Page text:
Link or Embed: How To Add an Excel Chart to a Word Doc

Microsoft maven Helen Bradley explains how to place an object from one Office application inside of another.

One nice thing about Microsoft Office applications is that they’ve been designed to talk to each other. For example, you can take an Excel chart and place it in a Word document to illustrate a report. While the process of putting an Excel chart in a Word document is simple, there are three ways that you can do it. Which option you choose will affect how portable the document is and how easy the chart is to update.


When you double-click on an embedded chart in Microsoft Word, Excel opens inside the Word window.
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Link or Embed

The terms that Microsoft uses for putting an object from one application inside another are linking and embedding. When you link a chart from an Excel worksheet to a Word document, the link that refers to the chart in the Word document.

Linking's main benefit is that the chart data will always be up-to-date. That's because the chart does not actually reside in the Word document. So whenever anyone makes changes to the original workbook that affects the chart, the Word document displays the latest version.

You will, however, encounter difficulties if you need to send the document to someone else, because Word needs the worksheet to display the chart. So, if you simply send the Word document and don’t send the Excel worksheet – the chart won't appear in the document.


When you insert a chart as a picture, it's a fixed image and will never update or change.
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Linking is a better choice when you don’t intend to send the Word document anywhere.

When you embed an Excel chart in a Word document, the entire Excel workbook is embedded inside the Word document. This makes the Word document much larger but it does ensure that if you send the Word document to someone, the Excel workbook goes with it.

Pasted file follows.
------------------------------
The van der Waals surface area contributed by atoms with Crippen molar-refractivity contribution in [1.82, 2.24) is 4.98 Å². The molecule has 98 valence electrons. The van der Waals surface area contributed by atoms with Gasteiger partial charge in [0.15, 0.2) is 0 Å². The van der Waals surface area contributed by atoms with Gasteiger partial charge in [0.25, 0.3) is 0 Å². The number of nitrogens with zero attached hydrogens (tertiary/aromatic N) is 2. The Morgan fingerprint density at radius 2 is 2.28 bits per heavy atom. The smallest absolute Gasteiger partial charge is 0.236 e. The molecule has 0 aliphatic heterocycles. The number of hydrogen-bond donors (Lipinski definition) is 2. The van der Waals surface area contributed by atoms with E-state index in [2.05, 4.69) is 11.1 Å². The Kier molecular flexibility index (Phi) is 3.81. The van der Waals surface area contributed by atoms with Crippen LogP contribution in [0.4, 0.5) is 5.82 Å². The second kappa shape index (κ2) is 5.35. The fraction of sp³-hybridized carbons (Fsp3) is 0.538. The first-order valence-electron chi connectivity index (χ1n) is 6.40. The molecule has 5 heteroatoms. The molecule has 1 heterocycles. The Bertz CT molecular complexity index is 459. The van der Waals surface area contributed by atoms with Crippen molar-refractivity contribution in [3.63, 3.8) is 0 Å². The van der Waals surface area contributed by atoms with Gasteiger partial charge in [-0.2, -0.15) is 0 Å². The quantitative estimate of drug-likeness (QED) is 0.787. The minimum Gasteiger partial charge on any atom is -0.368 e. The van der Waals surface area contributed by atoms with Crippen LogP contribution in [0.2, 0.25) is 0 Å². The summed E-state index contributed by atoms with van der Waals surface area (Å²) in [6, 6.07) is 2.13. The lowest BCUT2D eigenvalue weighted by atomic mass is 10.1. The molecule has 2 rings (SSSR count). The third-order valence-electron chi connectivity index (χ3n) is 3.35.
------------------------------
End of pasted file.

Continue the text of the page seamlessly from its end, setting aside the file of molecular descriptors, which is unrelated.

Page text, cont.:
The downside of embedding is that you no longer have a link between the chart in the Word document and the original workbook stored on your disk. If the chart in the original Excel workbook changes, it won’t automatically update the chart in the Word document.

You can update the chart in the Word document manually by double-clicking on the chart. When you do, Microsoft Word opens a version of Excel inside its own interface letting you work on the worksheet inside your Word document. When you’re done, click outside the chart and the Word tool bars and buttons reappear.

There is one additional option available and you can paste an Excel chart in a Word document as a picture. If the original chart changes, you would need to copy and paste the chart again as a picture if you want the version in your Word document to be updated too.


You can view and update links inside a Word document using the Edit > Links dialog.
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How to Link and Embed